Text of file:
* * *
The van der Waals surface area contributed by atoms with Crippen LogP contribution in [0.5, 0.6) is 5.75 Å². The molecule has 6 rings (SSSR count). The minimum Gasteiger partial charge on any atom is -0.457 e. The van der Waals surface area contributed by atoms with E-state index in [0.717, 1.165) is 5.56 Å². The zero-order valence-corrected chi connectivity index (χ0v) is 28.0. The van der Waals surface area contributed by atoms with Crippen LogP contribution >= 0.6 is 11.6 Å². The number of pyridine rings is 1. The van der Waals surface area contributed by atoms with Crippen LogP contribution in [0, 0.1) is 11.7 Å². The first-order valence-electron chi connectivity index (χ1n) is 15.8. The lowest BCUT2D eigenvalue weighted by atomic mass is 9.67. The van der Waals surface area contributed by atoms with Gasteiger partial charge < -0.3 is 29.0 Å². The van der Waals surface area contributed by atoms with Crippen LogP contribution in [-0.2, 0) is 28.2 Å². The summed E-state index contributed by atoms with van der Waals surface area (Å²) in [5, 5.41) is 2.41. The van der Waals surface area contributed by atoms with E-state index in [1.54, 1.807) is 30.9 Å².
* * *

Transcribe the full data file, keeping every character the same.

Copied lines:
The van der Waals surface area contributed by atoms with Crippen LogP contribution in [0.5, 0.6) is 5.75 Å². The molecule has 6 rings (SSSR count). The minimum Gasteiger partial charge on any atom is -0.457 e. The van der Waals surface area contributed by atoms with E-state index in [0.717, 1.165) is 5.56 Å². The zero-order valence-corrected chi connectivity index (χ0v) is 28.0. The van der Waals surface area contributed by atoms with Crippen LogP contribution >= 0.6 is 11.6 Å². The number of pyridine rings is 1. The van der Waals surface area contributed by atoms with Crippen LogP contribution in [0, 0.1) is 11.7 Å². The first-order valence-electron chi connectivity index (χ1n) is 15.8. The lowest BCUT2D eigenvalue weighted by atomic mass is 9.67. The van der Waals surface area contributed by atoms with Gasteiger partial charge < -0.3 is 29.0 Å². The van der Waals surface area contributed by atoms with Crippen LogP contribution in [-0.2, 0) is 28.2 Å². The summed E-state index contributed by atoms with van der Waals surface area (Å²) in [5, 5.41) is 2.41. The van der Waals surface area contributed by atoms with E-state index in [1.54, 1.807) is 30.9 Å².